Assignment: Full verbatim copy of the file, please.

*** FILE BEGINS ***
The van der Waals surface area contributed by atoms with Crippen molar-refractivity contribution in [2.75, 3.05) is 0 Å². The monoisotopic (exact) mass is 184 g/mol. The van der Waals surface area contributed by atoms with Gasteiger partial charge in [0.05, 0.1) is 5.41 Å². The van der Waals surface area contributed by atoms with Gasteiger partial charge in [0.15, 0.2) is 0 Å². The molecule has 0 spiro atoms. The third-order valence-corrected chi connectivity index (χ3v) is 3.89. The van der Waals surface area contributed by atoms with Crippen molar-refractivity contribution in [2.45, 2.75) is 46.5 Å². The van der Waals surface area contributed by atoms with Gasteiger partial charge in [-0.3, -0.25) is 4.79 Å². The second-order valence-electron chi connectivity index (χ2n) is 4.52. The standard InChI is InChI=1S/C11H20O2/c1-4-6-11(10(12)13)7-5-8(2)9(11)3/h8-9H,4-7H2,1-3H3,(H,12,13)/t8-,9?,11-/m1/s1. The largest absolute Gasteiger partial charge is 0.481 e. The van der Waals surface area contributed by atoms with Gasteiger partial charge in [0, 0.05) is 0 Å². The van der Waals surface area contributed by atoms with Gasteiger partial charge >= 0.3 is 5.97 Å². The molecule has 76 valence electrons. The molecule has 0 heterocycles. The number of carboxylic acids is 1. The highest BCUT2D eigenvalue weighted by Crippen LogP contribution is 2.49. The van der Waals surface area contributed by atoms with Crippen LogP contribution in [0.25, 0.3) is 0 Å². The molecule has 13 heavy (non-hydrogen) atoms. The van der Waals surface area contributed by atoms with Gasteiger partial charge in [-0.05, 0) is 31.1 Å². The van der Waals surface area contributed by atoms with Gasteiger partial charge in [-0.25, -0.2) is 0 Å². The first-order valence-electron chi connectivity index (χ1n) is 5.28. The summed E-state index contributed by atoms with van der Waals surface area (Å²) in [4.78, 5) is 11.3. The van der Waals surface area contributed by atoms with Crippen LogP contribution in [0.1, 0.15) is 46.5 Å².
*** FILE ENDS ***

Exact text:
The van der Waals surface area contributed by atoms with Crippen molar-refractivity contribution in [2.75, 3.05) is 0 Å². The monoisotopic (exact) mass is 184 g/mol. The van der Waals surface area contributed by atoms with Gasteiger partial charge in [0.05, 0.1) is 5.41 Å². The van der Waals surface area contributed by atoms with Gasteiger partial charge in [0.15, 0.2) is 0 Å². The molecule has 0 spiro atoms. The third-order valence-corrected chi connectivity index (χ3v) is 3.89. The van der Waals surface area contributed by atoms with Crippen molar-refractivity contribution in [2.45, 2.75) is 46.5 Å². The van der Waals surface area contributed by atoms with Gasteiger partial charge in [-0.3, -0.25) is 4.79 Å². The second-order valence-electron chi connectivity index (χ2n) is 4.52. The standard InChI is InChI=1S/C11H20O2/c1-4-6-11(10(12)13)7-5-8(2)9(11)3/h8-9H,4-7H2,1-3H3,(H,12,13)/t8-,9?,11-/m1/s1. The largest absolute Gasteiger partial charge is 0.481 e. The van der Waals surface area contributed by atoms with Gasteiger partial charge in [0, 0.05) is 0 Å². The van der Waals surface area contributed by atoms with Gasteiger partial charge >= 0.3 is 5.97 Å². The molecule has 76 valence electrons. The molecule has 0 heterocycles. The number of carboxylic acids is 1. The highest BCUT2D eigenvalue weighted by Crippen LogP contribution is 2.49. The van der Waals surface area contributed by atoms with Crippen LogP contribution in [0.25, 0.3) is 0 Å². The molecule has 13 heavy (non-hydrogen) atoms. The van der Waals surface area contributed by atoms with Gasteiger partial charge in [-0.05, 0) is 31.1 Å². The van der Waals surface area contributed by atoms with Gasteiger partial charge in [-0.25, -0.2) is 0 Å². The first-order valence-electron chi connectivity index (χ1n) is 5.28. The summed E-state index contributed by atoms with van der Waals surface area (Å²) in [4.78, 5) is 11.3. The van der Waals surface area contributed by atoms with Crippen LogP contribution in [0.1, 0.15) is 46.5 Å².